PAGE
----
Aged care provider peak body, Aged and Community Care Providers Association (ACCPA) are calling on the federal government to increase Australian Defence Force (ADF) support in the aged care sector and further funding for COVID-19 preventions.
Speaking with HelloCare earlier today, ACCPA interim chief executive officer (CEO), Paul Sadler, revealed that the scaling back of ADF support has left only 15 army personnel assisting aged care services while the sector braces itself for increases in COVID-19 outbreaks.
“The ADF have supported 469 aged care services since being involved in early February and the overwhelming feedback from our members is they’ve been really happy with the ADF support,” said Mr Sadler.
“It’s looking highly likely on all projections from the chief health officer down that there will be a significant spike in cases in aged care in the coming four to six weeks. And so, we would certainly be seeking affiliate support to be ramped back up again.”
In addition, Mr Sadler also called upon the government to fund COVID-19 prevention measures like rapid antigen tests (RATs) and personal protective equipment (PPE) which providers are currently covering the costs of.
“The Stuart Brown data recently showed that the unfunded costs of [COVID-19] prevention is contributing to financial difficulties for aged care providers. And so we are urging the government to fund the prevention costs of COVID,” said Mr Sadler.
“At the moment, the only time you can claim those costs is if you actually end up with an outbreak. So if you’re successful at keeping the disease at bay, the government doesn’t reimburse you.
“It’s a little bit of a perverse incentive.”
As of last week, it has been reported that there were 857 COVID-19 outbreaks in aged care facilities across the country. This equates to 31% of all residential aged care facilities.
Mr Sadler warned that rapid transmission of COVID-19 in the community could yield similar or even greater numbers than were seen earlier this January when two-thirds of Australian aged care homes were battling COVID-19 outbreaks.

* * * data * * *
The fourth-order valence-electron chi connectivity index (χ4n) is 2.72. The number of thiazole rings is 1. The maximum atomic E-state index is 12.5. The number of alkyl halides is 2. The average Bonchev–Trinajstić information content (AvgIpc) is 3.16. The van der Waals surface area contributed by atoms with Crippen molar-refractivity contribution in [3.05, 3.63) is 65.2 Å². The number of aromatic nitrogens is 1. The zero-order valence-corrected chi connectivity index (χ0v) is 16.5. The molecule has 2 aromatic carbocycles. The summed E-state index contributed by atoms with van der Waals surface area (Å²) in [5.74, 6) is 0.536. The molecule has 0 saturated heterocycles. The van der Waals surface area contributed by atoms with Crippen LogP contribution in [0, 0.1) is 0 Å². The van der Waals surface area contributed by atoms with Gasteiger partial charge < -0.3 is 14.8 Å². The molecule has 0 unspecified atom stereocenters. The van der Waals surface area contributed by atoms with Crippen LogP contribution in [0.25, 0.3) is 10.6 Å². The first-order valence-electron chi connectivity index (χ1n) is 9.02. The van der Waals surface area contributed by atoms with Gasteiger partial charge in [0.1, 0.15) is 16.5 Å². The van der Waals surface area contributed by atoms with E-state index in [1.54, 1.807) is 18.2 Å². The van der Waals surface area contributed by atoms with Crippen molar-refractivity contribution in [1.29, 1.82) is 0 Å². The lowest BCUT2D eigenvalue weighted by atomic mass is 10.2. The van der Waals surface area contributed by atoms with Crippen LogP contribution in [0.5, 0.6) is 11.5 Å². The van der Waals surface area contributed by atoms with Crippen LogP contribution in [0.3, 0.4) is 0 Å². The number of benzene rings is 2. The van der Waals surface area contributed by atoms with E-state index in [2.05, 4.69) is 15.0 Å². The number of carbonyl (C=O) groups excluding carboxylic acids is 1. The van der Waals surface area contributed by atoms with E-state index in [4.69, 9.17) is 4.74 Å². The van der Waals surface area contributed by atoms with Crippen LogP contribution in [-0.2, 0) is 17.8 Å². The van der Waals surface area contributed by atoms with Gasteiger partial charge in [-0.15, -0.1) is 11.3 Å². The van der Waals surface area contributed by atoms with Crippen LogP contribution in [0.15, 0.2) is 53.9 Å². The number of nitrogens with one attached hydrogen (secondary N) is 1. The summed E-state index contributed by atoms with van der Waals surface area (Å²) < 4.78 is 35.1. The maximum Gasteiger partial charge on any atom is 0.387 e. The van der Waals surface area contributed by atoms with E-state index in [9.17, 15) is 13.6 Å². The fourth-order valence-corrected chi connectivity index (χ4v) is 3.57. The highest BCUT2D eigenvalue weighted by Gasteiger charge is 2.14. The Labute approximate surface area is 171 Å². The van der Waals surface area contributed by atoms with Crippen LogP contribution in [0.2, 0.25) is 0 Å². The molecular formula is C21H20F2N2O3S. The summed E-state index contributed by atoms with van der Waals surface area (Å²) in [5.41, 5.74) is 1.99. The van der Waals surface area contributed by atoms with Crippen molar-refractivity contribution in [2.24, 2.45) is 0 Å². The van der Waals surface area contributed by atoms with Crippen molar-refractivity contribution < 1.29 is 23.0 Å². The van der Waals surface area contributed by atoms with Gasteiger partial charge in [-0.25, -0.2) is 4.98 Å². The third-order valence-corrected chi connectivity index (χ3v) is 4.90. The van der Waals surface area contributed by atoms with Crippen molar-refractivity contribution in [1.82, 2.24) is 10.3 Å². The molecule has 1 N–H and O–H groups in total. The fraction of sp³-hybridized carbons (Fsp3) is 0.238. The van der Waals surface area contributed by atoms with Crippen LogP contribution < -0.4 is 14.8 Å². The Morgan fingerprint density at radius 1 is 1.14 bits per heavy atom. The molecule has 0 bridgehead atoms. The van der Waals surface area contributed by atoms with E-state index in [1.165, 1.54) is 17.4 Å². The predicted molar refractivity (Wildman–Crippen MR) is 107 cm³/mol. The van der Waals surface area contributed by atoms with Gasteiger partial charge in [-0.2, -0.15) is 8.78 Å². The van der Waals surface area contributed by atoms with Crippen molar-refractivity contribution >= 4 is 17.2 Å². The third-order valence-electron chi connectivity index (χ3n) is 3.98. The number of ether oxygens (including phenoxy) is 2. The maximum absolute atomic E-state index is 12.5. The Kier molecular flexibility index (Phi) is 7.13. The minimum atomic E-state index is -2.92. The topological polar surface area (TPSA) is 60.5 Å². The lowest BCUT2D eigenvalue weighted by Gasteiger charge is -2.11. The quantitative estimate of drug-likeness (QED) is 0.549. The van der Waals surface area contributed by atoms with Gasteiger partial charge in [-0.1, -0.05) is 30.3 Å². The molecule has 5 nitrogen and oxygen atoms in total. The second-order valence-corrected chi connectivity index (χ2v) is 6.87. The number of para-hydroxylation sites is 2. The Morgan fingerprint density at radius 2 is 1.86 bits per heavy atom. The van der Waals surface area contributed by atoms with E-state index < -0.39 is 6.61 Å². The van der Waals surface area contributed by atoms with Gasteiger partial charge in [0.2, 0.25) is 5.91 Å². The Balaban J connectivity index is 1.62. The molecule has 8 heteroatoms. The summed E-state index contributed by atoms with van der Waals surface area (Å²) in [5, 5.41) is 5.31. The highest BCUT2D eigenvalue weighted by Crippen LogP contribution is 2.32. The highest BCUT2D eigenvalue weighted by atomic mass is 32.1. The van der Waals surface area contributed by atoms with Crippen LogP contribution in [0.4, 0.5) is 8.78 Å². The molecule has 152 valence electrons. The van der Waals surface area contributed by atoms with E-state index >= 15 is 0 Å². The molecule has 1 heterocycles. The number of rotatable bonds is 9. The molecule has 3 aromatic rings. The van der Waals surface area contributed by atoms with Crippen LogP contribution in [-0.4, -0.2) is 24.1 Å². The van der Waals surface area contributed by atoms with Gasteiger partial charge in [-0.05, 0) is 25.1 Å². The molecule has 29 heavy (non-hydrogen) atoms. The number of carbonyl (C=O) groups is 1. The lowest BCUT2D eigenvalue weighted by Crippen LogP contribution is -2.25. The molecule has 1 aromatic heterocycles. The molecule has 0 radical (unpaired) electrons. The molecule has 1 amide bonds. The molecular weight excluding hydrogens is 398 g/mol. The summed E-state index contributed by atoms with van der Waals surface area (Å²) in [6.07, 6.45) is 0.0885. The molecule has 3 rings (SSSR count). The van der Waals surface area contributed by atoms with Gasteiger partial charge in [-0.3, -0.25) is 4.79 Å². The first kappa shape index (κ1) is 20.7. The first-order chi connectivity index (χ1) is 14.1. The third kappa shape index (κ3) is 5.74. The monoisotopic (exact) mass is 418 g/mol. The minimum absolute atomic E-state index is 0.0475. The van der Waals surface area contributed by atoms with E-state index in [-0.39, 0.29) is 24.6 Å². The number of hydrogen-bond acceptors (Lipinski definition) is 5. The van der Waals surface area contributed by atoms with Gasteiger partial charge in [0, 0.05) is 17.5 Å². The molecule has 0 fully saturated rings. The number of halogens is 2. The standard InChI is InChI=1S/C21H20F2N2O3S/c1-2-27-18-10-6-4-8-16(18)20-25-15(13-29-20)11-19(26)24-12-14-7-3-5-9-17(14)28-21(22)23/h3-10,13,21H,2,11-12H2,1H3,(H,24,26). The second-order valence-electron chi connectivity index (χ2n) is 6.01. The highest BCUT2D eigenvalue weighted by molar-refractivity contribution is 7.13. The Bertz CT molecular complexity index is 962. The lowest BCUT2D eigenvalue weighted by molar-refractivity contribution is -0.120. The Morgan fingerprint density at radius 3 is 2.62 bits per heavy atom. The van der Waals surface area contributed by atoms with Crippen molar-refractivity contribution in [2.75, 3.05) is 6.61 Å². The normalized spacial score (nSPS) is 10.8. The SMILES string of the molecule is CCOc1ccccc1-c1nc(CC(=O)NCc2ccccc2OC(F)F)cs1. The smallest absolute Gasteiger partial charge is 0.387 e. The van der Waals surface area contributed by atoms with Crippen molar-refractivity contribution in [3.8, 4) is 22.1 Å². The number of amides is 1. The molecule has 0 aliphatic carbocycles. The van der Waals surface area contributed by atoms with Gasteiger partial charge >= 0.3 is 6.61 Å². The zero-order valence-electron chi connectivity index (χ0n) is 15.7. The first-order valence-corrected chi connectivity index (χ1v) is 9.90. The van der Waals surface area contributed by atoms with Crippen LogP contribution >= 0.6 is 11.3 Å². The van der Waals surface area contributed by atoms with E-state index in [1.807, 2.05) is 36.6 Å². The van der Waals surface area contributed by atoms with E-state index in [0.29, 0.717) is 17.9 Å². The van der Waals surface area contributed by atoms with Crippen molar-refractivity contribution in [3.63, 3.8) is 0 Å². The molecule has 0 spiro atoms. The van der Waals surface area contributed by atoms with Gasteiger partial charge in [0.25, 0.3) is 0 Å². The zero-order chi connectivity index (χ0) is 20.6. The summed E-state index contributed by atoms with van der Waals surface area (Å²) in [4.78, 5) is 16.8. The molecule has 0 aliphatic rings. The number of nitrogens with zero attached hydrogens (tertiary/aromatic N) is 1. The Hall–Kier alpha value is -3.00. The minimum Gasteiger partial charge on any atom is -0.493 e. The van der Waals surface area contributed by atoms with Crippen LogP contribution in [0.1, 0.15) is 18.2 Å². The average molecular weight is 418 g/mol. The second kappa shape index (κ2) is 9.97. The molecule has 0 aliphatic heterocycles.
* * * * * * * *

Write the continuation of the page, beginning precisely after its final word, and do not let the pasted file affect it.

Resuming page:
Despite grim predictions from medical experts, today, New South Wales joined Queensland and Victoria in removing vaccination requirements for aged care visitors.
“It would seem to us unsensible to maintain provisions along that line. So we have written to all of the health ministers across the country, urging them to maintain or reimpose restrictions that are going to assist in keeping a lid on the spread of COVID in aged care.”
While calls to reinstate vaccine mandates for aged care visitors may be growing, a closer examination indicates that vaccine requirements for aged care visitors may not be fit for purpose in their current and previous form.
Of the states which currently have these public health orders in place, the mandate still only requires visitors to have received the initial two doses of the COVID-19 vaccine, despite research indicating the efficacy of two COVID-19 vaccines didn’t have enough potency compared to three doses.
With the majority of Australians receiving their first and second doses of the COVID-19 vaccine last year, Mr Sadler agrees that visitors who are yet to have any booster vaccinations and visitors who are completely unvaccinated may actually pose the same risk in aged care settings.
When asked why he felt that state governments were now shying away from health advice, Mr Sadler was candid in his response.
“Politicians of all persuasions throughout this pandemic for two and a half years have vacillated between following the public health advice they get, and trying to avoid putting restrictions on the public that they feel the public will not accept,” said Mr Sadler.